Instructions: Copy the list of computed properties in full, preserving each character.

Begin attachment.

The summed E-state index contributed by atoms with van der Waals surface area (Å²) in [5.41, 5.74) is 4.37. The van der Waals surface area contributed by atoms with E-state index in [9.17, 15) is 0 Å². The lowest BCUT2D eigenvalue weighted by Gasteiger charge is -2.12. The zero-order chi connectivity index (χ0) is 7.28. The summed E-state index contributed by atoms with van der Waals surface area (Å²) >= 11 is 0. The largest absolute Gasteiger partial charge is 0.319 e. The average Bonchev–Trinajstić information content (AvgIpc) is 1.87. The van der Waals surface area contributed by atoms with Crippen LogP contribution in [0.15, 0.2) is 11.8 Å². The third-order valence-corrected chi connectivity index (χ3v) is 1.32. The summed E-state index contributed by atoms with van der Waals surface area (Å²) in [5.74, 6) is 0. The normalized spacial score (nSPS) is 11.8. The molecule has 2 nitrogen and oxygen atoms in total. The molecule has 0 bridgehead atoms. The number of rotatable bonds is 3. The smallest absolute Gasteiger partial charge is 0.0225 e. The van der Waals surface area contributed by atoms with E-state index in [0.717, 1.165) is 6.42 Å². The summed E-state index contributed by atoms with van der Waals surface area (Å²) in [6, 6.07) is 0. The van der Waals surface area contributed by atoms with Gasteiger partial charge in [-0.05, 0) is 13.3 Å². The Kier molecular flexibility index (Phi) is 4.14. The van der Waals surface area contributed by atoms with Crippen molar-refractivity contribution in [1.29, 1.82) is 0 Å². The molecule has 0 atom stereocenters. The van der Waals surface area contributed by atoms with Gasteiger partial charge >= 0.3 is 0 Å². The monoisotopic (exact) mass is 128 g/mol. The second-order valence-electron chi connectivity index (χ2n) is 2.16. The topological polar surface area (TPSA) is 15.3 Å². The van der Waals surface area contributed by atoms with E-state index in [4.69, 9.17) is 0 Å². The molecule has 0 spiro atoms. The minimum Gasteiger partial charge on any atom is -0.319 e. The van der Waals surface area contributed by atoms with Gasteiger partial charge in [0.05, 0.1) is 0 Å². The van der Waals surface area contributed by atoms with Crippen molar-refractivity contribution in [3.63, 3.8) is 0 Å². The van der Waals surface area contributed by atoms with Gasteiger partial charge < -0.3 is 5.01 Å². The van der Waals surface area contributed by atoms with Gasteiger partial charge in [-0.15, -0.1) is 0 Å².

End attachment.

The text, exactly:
The summed E-state index contributed by atoms with van der Waals surface area (Å²) in [5.41, 5.74) is 4.37. The van der Waals surface area contributed by atoms with E-state index in [9.17, 15) is 0 Å². The lowest BCUT2D eigenvalue weighted by Gasteiger charge is -2.12. The zero-order chi connectivity index (χ0) is 7.28. The summed E-state index contributed by atoms with van der Waals surface area (Å²) >= 11 is 0. The largest absolute Gasteiger partial charge is 0.319 e. The average Bonchev–Trinajstić information content (AvgIpc) is 1.87. The van der Waals surface area contributed by atoms with Crippen LogP contribution in [0.15, 0.2) is 11.8 Å². The third-order valence-corrected chi connectivity index (χ3v) is 1.32. The summed E-state index contributed by atoms with van der Waals surface area (Å²) in [5.74, 6) is 0. The normalized spacial score (nSPS) is 11.8. The molecule has 2 nitrogen and oxygen atoms in total. The molecule has 0 bridgehead atoms. The number of rotatable bonds is 3. The smallest absolute Gasteiger partial charge is 0.0225 e. The van der Waals surface area contributed by atoms with E-state index in [0.717, 1.165) is 6.42 Å². The summed E-state index contributed by atoms with van der Waals surface area (Å²) in [6, 6.07) is 0. The van der Waals surface area contributed by atoms with Gasteiger partial charge in [-0.05, 0) is 13.3 Å². The Kier molecular flexibility index (Phi) is 4.14. The van der Waals surface area contributed by atoms with Crippen molar-refractivity contribution in [1.29, 1.82) is 0 Å². The molecule has 0 atom stereocenters. The van der Waals surface area contributed by atoms with Gasteiger partial charge >= 0.3 is 0 Å². The monoisotopic (exact) mass is 128 g/mol. The second-order valence-electron chi connectivity index (χ2n) is 2.16. The topological polar surface area (TPSA) is 15.3 Å². The van der Waals surface area contributed by atoms with E-state index in [4.69, 9.17) is 0 Å². The molecule has 0 spiro atoms. The minimum Gasteiger partial charge on any atom is -0.319 e. The van der Waals surface area contributed by atoms with Gasteiger partial charge in [0.05, 0.1) is 0 Å². The van der Waals surface area contributed by atoms with Crippen molar-refractivity contribution in [3.63, 3.8) is 0 Å². The van der Waals surface area contributed by atoms with Gasteiger partial charge < -0.3 is 5.01 Å². The van der Waals surface area contributed by atoms with Gasteiger partial charge in [-0.15, -0.1) is 0 Å².